What is referral traffic and how to get more?

Visitors to a website or blog are lumped under the general term of “traffic”. Traffic is split into three categories: direct, search and referral. Direct traffic arrives as a result of visitors typing in the name of your site, or part of it, into their web browser's address bar, by clicking on a bookmark, or on a link in an email or newsletter. Search traffic is directed to your site by a search engine, such as Google or Bing. Referral traffic can come from several sources, and, if you can get it, is very beneficial to your online business.

Definition of referral traffic

Referral traffic is when people land on your website via another website or social media site. You will notice, for example, that many blogs have links in the sidebar to other, similar blogs – they are “referral links.” Another example is when a friend on Facebook or Twitter shares a link to an interesting, important or humorous site. Links to your web page from another site are called “backlinks.”

The benefits of referral traffic

There are two major benefits of referral traffic – the first increases business, whether that be actual sales or simply by bringing your business to the attention of the public. The second is that the more traffic your site receives, the higher up in search engine results your link will be. Thus your search engine traffic can increase as a direct result of referrals. Improving your website referrals to attract search engine traffic is called “search engine optimisation,” or SEO.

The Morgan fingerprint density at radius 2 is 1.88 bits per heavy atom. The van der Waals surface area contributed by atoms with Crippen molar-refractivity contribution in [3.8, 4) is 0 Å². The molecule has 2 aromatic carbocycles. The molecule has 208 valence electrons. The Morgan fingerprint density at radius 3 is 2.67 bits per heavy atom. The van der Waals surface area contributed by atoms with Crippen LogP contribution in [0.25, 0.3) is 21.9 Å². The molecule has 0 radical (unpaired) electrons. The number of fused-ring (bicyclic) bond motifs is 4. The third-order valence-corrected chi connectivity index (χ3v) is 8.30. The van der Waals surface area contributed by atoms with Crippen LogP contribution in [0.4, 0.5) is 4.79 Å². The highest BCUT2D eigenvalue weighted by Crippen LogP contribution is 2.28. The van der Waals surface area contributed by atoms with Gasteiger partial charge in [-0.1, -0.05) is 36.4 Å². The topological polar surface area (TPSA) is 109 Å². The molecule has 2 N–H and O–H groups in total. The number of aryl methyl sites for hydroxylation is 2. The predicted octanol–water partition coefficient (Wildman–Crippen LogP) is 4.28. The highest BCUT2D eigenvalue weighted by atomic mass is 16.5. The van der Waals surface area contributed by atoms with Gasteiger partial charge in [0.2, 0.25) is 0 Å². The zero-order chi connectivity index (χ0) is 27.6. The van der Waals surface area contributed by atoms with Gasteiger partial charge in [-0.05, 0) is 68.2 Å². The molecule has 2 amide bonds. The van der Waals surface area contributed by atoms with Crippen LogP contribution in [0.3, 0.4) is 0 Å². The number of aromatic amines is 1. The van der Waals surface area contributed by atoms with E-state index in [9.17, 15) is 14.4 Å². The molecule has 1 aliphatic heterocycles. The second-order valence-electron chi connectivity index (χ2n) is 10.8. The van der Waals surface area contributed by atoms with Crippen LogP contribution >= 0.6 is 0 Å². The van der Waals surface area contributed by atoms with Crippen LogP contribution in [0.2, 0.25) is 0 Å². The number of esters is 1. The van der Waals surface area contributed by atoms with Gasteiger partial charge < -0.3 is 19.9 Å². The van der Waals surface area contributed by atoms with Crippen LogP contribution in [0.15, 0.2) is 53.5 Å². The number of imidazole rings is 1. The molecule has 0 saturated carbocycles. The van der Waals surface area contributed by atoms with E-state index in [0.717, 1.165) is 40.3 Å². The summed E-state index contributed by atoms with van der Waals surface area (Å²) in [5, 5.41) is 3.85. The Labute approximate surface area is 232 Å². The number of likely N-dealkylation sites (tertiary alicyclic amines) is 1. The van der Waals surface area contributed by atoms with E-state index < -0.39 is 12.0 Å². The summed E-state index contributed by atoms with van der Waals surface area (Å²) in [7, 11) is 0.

Pay-per-click traffic referrals are generated by website owners paying other websites to display their links. By far the largest of these is Google's Adwords. Businesses pay Google a certain amount for particular “keywords” that relate to that business. For example, a website selling apparel may use keywords like “ladies' fashion tops,” or “girls' fleece jackets.” Those keyword ads are displayed on web pages that carry advertising. The advertiser then pays Google for each click through to his site. This kind of traffic is known as “targeted.” In the off-line sales world, the equivalent was called a “qualified referral.” In other words, the person was assessed as a likely buyer even before the sales-person got to meet them.